In the book of Acts, we get the story of what happens with Jesus' disciples right after he leaves them. And the first thing that happens is that they have this tremendous experience of the Holy Spirit. The Spirit comes down and they are all able to speak in different languages.

The cool part about that: it happened at Pentecost, which is an international Jewish holy day. People from all over the Mediterranean were there to celebrate.

So this gift of the Holy Spirit was given for this specific time, to these specific people, with this specific point: the disciples had a mission, they had work to do (to explain about Jesus to an extremely diverse audience in town for Pentecost), and the Spirit was given to them to accomplish this work.

Ask most Christians about our own experience of the Holy Spirit, we equate it with warm-fuzzies. Look at how the disciples experienced the Holy Spirit, and it had nothing at all to do with warm-fuzzies and everything everything everything to do with God's mission on this earth.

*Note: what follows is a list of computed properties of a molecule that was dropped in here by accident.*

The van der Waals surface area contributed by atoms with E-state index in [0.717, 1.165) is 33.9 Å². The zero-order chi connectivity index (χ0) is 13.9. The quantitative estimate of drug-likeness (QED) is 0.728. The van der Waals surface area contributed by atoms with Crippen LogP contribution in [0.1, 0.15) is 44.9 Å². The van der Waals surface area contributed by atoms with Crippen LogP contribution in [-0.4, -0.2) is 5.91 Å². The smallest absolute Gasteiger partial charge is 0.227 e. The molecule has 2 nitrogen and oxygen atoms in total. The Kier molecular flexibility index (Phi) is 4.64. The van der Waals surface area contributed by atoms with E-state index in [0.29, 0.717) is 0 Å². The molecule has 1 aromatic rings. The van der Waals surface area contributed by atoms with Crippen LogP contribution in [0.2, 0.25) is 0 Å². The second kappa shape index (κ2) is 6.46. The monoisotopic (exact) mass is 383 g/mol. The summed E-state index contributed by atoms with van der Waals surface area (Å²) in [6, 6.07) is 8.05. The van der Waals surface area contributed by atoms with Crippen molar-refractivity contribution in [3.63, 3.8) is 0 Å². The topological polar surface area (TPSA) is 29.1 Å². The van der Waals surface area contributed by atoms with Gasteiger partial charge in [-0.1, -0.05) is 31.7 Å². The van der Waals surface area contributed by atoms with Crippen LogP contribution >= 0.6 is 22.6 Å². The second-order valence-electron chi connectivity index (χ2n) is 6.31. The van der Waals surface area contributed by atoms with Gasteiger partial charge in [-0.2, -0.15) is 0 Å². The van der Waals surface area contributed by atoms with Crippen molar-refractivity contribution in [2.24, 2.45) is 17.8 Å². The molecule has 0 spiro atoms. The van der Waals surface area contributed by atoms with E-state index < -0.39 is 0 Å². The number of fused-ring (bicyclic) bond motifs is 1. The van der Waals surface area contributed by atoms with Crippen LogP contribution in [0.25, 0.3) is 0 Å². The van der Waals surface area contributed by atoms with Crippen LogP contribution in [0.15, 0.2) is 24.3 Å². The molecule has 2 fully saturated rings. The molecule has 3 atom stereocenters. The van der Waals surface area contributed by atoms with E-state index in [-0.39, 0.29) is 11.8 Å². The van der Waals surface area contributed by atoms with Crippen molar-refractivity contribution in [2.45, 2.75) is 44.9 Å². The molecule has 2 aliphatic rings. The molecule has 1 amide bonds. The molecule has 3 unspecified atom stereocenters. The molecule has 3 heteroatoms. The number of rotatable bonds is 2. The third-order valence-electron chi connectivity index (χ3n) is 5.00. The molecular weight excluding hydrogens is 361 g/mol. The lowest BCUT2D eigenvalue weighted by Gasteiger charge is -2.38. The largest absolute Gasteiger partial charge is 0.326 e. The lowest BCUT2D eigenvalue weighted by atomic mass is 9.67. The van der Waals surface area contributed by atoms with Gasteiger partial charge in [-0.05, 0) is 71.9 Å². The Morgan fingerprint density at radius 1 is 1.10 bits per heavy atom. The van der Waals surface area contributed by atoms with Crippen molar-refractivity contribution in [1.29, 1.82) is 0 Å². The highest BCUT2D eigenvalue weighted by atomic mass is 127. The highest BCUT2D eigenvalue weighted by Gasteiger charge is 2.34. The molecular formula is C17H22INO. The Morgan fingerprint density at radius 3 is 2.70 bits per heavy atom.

Perhaps the reason that most of us Christians have such a shallow experience with the Holy Spirit is that we do not understand that it's not given to us primarily to help us to not cheat on our taxes/exam/spouse/boyfriend. It's not primarily given to us to navigate an important decision.

We do, indeed, get those things along the way. But that's not the primary function of the Spirit according to Jesus and the rest of the New Testament.

The Holy Spirit is given to us to be a part of God's mission--serving the sick, caring for the poor, leading a Bible study, bringing up kids in the faith, fighting for justice, and even (with apologies to all who find this distasteful) sharing our faith.

If we miss that mission, we miss out on experiencing the Holy Spirit. And sometimes, perhaps even more tragically, we engage with that mission and don't even realize that the Spirit is right there alongside with us, empowering us, and longing to do so even more.

Either way, most folks in my little corner of Christendom have a long way to go in entering into this incredible reality of God's Spirit living in us...including and especially me.

Monday, September 14, 2009

Spain, Spin, Beasties, and Staying Anchored